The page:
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Car Emergency Preparedness - When the Going Gets Tough!

By: Lorrie Streeter | Jan 10 2010 | 689 words | 975 hits

If you own a vehicle, as most of us do these days, it is important to keep an emergency survival kit in it at all times. It should be kept someplace where it can be easily accessed (perhaps under the front passenger seat). Since you are usually located within close proximity of your vehicle, you can easily gain immediate access to your emergency supplies in a disaster situation.

Many types of disasters can strike while you are in your car - snow or ice storms in winter, floods in spring, and hurricanes, tornados or lightning storms in summer and fall. Your survival will depend on how well you have prepared ahead.

Just like a home emergency survival kit, every car emergency kit should contain the basics - water, food, shelter, warmth and first aid for one person (or family) to survive for 72 hours. Basic tools for car repair and maintenance should also be included. When you create your emergency car kit, you can personalize it to your own needs. You may need to add an extra pair of glasses, baby or pet items or prescription medications.

Your car survival kit should be in a backpack or bag small enough to fit in your car. It should include:

 Food (granola bars, dried fruit, crackers, etc. - avoid items that will melt or spoil quickly) and water for 72 hours - keep all items well sealed
 Blankets (wool is best but if it is too itchy try a solar blanket) or a down sleeping bag
 Hat (most heat is lost through the head), scarf, mittens (best) or gloves, boots (extra clothing}
 First-aid kit - including personal medications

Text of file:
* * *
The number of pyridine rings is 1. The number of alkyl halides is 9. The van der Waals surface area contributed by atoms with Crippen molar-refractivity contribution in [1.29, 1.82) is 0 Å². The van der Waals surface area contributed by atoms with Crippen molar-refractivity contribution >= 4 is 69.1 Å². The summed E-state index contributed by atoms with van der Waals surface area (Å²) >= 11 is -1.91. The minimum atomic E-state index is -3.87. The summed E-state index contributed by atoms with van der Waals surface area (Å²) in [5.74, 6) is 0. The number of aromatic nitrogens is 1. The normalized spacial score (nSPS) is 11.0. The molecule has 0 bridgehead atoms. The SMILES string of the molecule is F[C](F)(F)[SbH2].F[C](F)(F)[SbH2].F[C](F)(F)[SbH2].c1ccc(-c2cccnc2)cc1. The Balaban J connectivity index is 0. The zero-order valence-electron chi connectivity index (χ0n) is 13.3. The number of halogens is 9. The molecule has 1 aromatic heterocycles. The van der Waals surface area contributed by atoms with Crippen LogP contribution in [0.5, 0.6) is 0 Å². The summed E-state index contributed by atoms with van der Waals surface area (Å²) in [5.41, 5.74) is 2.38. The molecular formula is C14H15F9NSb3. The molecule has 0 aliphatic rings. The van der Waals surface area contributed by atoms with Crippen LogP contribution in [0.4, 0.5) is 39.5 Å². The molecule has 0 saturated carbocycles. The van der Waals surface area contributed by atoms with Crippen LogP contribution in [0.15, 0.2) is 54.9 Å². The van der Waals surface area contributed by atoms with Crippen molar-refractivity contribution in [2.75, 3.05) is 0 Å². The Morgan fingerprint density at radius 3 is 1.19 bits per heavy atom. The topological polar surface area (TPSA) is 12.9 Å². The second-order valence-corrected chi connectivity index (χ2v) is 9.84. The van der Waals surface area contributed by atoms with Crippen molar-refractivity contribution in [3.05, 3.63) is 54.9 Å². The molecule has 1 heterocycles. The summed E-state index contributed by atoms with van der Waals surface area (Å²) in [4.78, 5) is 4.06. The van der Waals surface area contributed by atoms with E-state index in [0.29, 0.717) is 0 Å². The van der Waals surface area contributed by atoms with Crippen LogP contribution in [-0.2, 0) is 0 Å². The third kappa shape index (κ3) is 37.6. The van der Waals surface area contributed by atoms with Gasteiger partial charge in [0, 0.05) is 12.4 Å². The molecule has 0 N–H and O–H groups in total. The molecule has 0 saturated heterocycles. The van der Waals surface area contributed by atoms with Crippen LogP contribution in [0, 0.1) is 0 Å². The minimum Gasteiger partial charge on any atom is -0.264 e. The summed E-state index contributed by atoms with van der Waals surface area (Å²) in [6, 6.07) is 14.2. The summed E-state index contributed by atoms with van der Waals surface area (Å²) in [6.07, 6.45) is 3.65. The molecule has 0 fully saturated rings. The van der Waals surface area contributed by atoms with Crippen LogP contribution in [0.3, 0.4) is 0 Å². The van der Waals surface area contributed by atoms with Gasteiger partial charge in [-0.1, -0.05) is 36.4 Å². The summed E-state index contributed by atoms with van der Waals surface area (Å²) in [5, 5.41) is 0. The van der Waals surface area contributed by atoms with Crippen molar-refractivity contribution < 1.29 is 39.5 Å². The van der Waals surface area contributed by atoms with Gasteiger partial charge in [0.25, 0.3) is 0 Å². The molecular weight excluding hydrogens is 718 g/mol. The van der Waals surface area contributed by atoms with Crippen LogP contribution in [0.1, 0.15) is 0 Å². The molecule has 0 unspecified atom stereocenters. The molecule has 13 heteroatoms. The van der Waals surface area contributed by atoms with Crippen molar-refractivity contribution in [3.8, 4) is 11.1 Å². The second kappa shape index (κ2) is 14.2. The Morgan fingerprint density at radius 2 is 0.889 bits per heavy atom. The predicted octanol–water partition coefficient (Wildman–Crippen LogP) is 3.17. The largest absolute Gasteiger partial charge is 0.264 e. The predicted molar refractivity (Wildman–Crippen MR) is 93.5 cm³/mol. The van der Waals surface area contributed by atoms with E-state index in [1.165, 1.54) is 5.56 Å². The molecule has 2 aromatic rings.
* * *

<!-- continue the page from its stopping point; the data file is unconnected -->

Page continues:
AM/FM radio and extra batteries or hand crank type (no batteries required)
 Candles and waterproof matches or a lighter
 Flashlight and spare batteries or hand crank type
 Toothbrushes, toothpaste, toilet paper
 Soap and/or hand sanitizer
 Pet supplies and proper documentation (license, immunization records)
 Antifreeze to keep the gas from freezing - can also be used in place of windshield wiper fluid
 Axe or hatchet (a hammer might also be useful)
 Compass and maps
 Type ABC fire extinguisher
 Ice scraper, shovel, brush
 Booster or jumper cables, tow chain, traction mats
 Basic car repair kit
 Sand or salt for tire traction - kitty litter also works well
 Duct tape and knife or multi-purpose tool
 Warning lights, road flares or a strip of red cloth to tie on to the car antenna
 Cell phone
 Whistle
 Playing cards, books, games or other items that do not require batteries

You may want to add a few items to be used in case of an accident. Some extra items may include a disposable camera, and a pad of paper and pencil or pen to record the scene and any witness information.

Some personal items might also come in handy. You might want to consider the following:

 Blush, lipstick and mascara
 Razor and shaving cream
 Sanitary knapkins and/or tampons
 Hairbrush or comb

These items are not necessarily essential to your survival but they can go a long way to improving your emotional balance thus helping you to cope with a little more optimism. Let's face it. The better you feel the more likely you will be able to deal with the situation.

Although it can seem like a daunting task to put a survival kit together, it can actually be a very easy and interesting project. The greatest challenge can be organizing your kit with the least amount of layout of cash. Start by looking around your home for those items you already have. Add a few items each week if you need to buy things. Food and water are the most important items, followed by a blanket or sleeping bag for keeping warm. If you are not interested in organizing your own kit, you can purchase one already made and just add any extra items you want included in your pack.

One important tip: Remember to always let someone know what time you left and what time you expect to arrive at your destination. By taking these precautions, you can prepare your family for an emergency and feel more confident as you travel.

Be Prepared - Before Disaster Strikes!


About author:
Lorrie Streeter has been involved in emergency preparedness for over 25 years. She also writes for the site http://www.SurvivalStreet.com which offers 72-hour survival kits, emergency food and water, first-aid, and other preparedness items.
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